- Springbuk wanted to show savings because they were being well-paid to do so, but Fitbit put no pressure on them when they gave them the check. Once again, doesn’t say much for Springbuk’s ethics, but Fitbit did not commit a crime.
- Fitbit paid Springbuk to lie for them, in order to impress prospects and customers. Once again, no crime. There wouldn’t be enough room in the prison system if lying in wellness were a crime. (See http://www.ethicalwellness.org for a list of wellness vendors that have agreed not to lie. It’s not very long.)
- Fitbit paid Springbuk to lie for them, in order to inter alia impress investors. This is not legal, any more than if Fitbit made up their own data for that reason. Since many Fitbit analyst reports make reference to savings of “up to $1500 per employee per year,” and since this study appears to be one of only two justifications for that statement (the other being equally suspect), there is a case to be made that Fitbit’s stock price would indeed be lower if they told the truth: that no disinterested researcher has ever found more than a trivial impact on employee health status or healthcare insurance cost.
We don’t know which of these four is the case. Is Springbuk dishonest, or just incompetent? Does Fitbit genuinely believe that wearing their device could magically reduce healthcare costs for US corporations by hundreds of billions of dollars, or are they willing to lie in order to boost revenues and their share price?
We look forward to hearing the answers to these questions once the financial media gets hold of this posting.
Header Photo – Copyright: dzejmsdin / 123RF Stock Photo
Opinions expressed in this column are those of Al Lewis individually. They do not necessarily represent the views of the Corporate Health and Wellness Association. Therefore all threats of lawsuits should be directed to the former, to which I say: “Go ahead. Make my day.”
In wellness, it is perfectly legal to lie to customers and prospects. That’s in most vendors’ DNA.* (Not all vendors — we will soon be publishing an expanded list of honest ones, and for now would direct readers to http://www.ethicalwellness.org for the original list of honest ones.)
However, if you are a public company, it is quite illegal to lie to shareholders. It’s possible Fitbit did just that. If they did, they could face major SEC sanctions.
Did that just happen? Read this link and then you make the call.
PS This is the sequel to Springbuk Wants Employees to Go to the Bathroom, which should be read in conjunction with this link.
*The irony is that one of the biggest liars specializes in collecting employee DNA and then pretending that they can save a ton of money by getting employees to lose weight by telling them it’s pretty darn impossible to lose weight, because they have a gene for obesity. Yes, you read that right and, no, it doesn’t make any sense.
Update: The link was removed at Fitbit’s request. In a couple of weeks they will defend this report and explain why they or Springbuk never responded to the requests I made for more information before publishing it. Good luck with that.
Oh, so lovely sittin’
I would never budge till spring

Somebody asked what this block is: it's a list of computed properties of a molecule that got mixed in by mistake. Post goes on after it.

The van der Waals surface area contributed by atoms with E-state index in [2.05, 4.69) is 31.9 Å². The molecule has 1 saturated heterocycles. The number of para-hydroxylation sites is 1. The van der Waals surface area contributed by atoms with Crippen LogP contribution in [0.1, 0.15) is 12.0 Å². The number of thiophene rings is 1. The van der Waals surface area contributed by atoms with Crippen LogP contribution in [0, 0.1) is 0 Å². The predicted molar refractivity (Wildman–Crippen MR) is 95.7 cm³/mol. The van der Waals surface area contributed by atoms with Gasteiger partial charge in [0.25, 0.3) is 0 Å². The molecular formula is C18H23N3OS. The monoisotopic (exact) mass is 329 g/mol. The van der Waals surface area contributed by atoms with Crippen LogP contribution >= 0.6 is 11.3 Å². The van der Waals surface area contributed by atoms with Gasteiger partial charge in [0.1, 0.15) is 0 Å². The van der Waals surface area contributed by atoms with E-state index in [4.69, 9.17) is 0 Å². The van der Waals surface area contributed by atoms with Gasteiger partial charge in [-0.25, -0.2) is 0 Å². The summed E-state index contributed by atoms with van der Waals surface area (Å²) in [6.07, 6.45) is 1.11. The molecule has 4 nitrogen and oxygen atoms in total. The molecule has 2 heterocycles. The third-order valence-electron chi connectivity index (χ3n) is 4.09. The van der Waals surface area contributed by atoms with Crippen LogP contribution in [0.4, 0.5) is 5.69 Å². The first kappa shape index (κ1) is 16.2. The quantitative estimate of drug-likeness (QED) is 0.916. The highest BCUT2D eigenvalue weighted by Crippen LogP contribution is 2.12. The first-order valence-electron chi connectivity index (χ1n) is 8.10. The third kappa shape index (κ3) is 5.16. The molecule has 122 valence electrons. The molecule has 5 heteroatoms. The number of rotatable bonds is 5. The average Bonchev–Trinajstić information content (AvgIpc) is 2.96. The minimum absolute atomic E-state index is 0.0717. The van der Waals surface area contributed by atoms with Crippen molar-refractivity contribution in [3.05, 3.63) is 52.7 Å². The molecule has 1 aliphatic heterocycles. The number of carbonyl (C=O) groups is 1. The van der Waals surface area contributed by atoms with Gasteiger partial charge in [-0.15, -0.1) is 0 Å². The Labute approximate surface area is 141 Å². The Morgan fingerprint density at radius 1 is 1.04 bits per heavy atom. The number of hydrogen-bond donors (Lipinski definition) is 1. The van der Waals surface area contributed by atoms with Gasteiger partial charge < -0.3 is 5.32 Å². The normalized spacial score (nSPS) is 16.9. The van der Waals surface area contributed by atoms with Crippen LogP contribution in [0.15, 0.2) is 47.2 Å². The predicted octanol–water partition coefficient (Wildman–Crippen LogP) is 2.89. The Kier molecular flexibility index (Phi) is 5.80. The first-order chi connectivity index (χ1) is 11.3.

Crept over me window sill
Springbuk has found the key to dramatic reduction in healthcare spending: getting out of bed. It doesn’t matter whether it’s to eat, find the remote, or, of course, pee. Just do something, anything, other than lie in bed all day — and you count as an “active” person who saves a ton of money, as compared to people who never get out of bed. Yes, Springbuk classifies you as “active” if you take at least 100 steps a day:
My question, for now, is not about how all this money was allegedly saved. Rather, my question for now is: how did these “less active” people — a huge chunk of the total population studied –manage to take fewer than 100 steps a day in the first place? Consider this random floor plan:
Now overlay the steps you take just in order to get up in the morning. A one-way trip to the bathroom and then to the breakfast nook appears to require about 20 steps. You haven’t even had your coffee yet and already you are a fifth of the way to your daily goal.
Speaking of coffee, add in a few more trips to the bathroom and <voila> you’ve reached your steps goal. Conclusion: it is impossible not to walk 100 steps a day, unless you want to starve to death, burst your bladder, or work at Spacely’s Sprockets. We wouldn’t recommend any of those three, especially the last, a very high-stress environment.
As a sidebar, I would note that George Jetson ironically has a lower BMI than Fred Flintstone, thus showing that taking more than 100 steps a day doesn’t reduce weight. Nor does a paleo diet, apparently. (Portion sizes might have something to do with it.) On the other hand, Fred can power his own car, thus showing the value of maintaining health at any size.
The Economics of Getting out of Bed
And needless to say, Springbuk provides some very compelling economics about the cost savings impact of getting out of bed. 100 steps a day for only 274 days a year (meaning you can take a well-deserved breather on weekends, holidays, vacation days and Beethoven’s birthday) generates a dramatic 28% reduction in costs. Wow! Who knew that peeing, eating, and looking for the remote (try your fridge or dresser drawers) could be so beneficial to your health?